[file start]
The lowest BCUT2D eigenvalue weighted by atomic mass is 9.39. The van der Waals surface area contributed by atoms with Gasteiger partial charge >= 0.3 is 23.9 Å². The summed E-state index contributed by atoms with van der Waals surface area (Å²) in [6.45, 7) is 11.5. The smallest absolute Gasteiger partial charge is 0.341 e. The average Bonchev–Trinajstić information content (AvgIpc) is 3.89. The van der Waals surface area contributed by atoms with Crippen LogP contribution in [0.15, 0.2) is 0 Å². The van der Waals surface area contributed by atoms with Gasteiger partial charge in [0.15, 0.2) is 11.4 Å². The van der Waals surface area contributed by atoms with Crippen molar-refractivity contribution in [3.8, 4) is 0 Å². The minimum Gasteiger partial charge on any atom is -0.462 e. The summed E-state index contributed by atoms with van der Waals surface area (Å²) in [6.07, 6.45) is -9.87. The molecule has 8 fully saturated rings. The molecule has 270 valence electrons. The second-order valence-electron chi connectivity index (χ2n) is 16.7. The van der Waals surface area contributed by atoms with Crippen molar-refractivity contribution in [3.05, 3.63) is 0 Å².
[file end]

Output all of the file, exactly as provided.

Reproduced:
The lowest BCUT2D eigenvalue weighted by atomic mass is 9.39. The van der Waals surface area contributed by atoms with Gasteiger partial charge >= 0.3 is 23.9 Å². The summed E-state index contributed by atoms with van der Waals surface area (Å²) in [6.45, 7) is 11.5. The smallest absolute Gasteiger partial charge is 0.341 e. The average Bonchev–Trinajstić information content (AvgIpc) is 3.89. The van der Waals surface area contributed by atoms with Crippen LogP contribution in [0.15, 0.2) is 0 Å². The van der Waals surface area contributed by atoms with Gasteiger partial charge in [0.15, 0.2) is 11.4 Å². The van der Waals surface area contributed by atoms with Crippen molar-refractivity contribution in [3.8, 4) is 0 Å². The minimum Gasteiger partial charge on any atom is -0.462 e. The summed E-state index contributed by atoms with van der Waals surface area (Å²) in [6.07, 6.45) is -9.87. The molecule has 8 fully saturated rings. The molecule has 270 valence electrons. The second-order valence-electron chi connectivity index (χ2n) is 16.7. The van der Waals surface area contributed by atoms with Crippen molar-refractivity contribution in [3.05, 3.63) is 0 Å².